Scientists at the research Institute MIRA at the University of Twente have been working for some time on a new technique to detect breast cancer. The technique based on the physical principle of photoacoustics, has been christened PAMmography. It uses short bursts of light that cause ultrasonic waves to be generated in places with high density of blood vessels, such as in the vicinity of malignant tumours. The scientists present an important scientific step that they have taken with a publication in the journal Scientific Reports. They show that breast tumours have specific manifestations and forms in images made using their technique.
Nearly 15 years ago, scientists at the University of Twente started research into a new method to detect breast cancer. This led to a first clinical prototype called the PAM (the Photoacoustic Mammoscope). The device uses short bursts of light to cause ultrasonic waves in places where a high density of blood vessels is presents, such as in the vicinity of malignant tumours. These ultrasonic signals then travel to the surface of the skin, where they can be measured.
With new research, published in the journal Scientific Reports, the researchers demonstrate that their method does have the potential to reveal the presence of breast tumours in practice. Put simply, the scientists investigated how various breast tumours appeared among a population of 32 patients using their method. In the publication, they compare the PAMmography images with MRI images and with microscope images after the tumour has been removed and then stained with dyes. The scientists were able to distinguish among three different manifestations of the tumours. According to Associate Professor Srirang Manohar, who led the research, this is an important step in establishing diagnostic indicators -- i.e., ways of recognising a tumour in a PAMmogram image.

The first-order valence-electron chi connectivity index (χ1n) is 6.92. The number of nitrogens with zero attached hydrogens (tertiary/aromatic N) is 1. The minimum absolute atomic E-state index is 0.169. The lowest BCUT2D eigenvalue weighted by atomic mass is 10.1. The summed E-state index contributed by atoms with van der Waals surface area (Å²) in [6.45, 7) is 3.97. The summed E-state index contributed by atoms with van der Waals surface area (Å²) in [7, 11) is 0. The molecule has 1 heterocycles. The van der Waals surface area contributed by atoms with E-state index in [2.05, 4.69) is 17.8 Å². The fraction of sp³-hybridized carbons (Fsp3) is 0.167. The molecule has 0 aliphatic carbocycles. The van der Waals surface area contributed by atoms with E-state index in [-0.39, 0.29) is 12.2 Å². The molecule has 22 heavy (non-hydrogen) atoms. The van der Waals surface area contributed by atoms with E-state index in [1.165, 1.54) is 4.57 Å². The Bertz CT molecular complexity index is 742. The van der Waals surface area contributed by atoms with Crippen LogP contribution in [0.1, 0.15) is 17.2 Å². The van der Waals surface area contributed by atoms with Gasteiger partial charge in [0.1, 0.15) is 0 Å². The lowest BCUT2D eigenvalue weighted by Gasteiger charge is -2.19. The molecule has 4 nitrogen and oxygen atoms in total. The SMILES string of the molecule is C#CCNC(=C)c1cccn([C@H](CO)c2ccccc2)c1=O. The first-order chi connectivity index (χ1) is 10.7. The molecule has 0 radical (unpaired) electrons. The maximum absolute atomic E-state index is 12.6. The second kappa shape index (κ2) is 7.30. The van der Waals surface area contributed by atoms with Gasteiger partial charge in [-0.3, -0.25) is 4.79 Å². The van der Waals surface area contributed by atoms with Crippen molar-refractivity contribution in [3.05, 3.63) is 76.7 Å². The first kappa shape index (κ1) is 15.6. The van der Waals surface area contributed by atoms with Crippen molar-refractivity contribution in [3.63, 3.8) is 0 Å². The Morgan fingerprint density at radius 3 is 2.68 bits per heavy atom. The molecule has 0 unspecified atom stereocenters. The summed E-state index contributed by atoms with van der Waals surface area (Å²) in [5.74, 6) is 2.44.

Manohar says that PAMmography scored well in the research compared to MRI. The study shows that PAMmography definitely has the potential to be used in practice in the future. Certainly when one considers that the technique has a number of important advantages. For example, PAMmograms are relatively cheap, the tests are painless, no contrasting dye is required and, in principle, PAMmograms enable the detection of breast tumours in young breast tissue. At a certain point, PAMmography can play an important role in the area of detection (screening), diagnosis, monitoring tumours during chemotherapy and in the detection of breast cancer in young women, according to Manohar.
Despite the progress in the research, Manohar cautions against premature optimism. "Our method is relatively new, while MRIs and mammograms, for example, have undergone decades of development time. We still have lots of research to do to demonstrate the reliability of our technique. In an optimistic scenario, our method can be used in niche areas in approximately 5 to 10 years. But it could take longer before the method can be used regularly for screening and diagnosis."
The research was performed by the Biomedical Photonic Imaging faculty at the UT research institute MIRA. The research was performed in close collaboration with the Centrum voor Mammacare at the Medisch Spectrum Twente and with the Laboratorium Pathologie Oost-Nederland. Part of the research was made possible with financial support from the Rijksdienst voor Ondernemend Nederland.
The authors of this article are Michelle Heijblom, Daniele Piras, Mariël Brinkhuis, Johan van Hespen, Frank van den Engh, Margreet van der Schaaf, Joost Klaase, Ton van Leeuwen, Wiendelt Steenbergen and Srirang Manohar.
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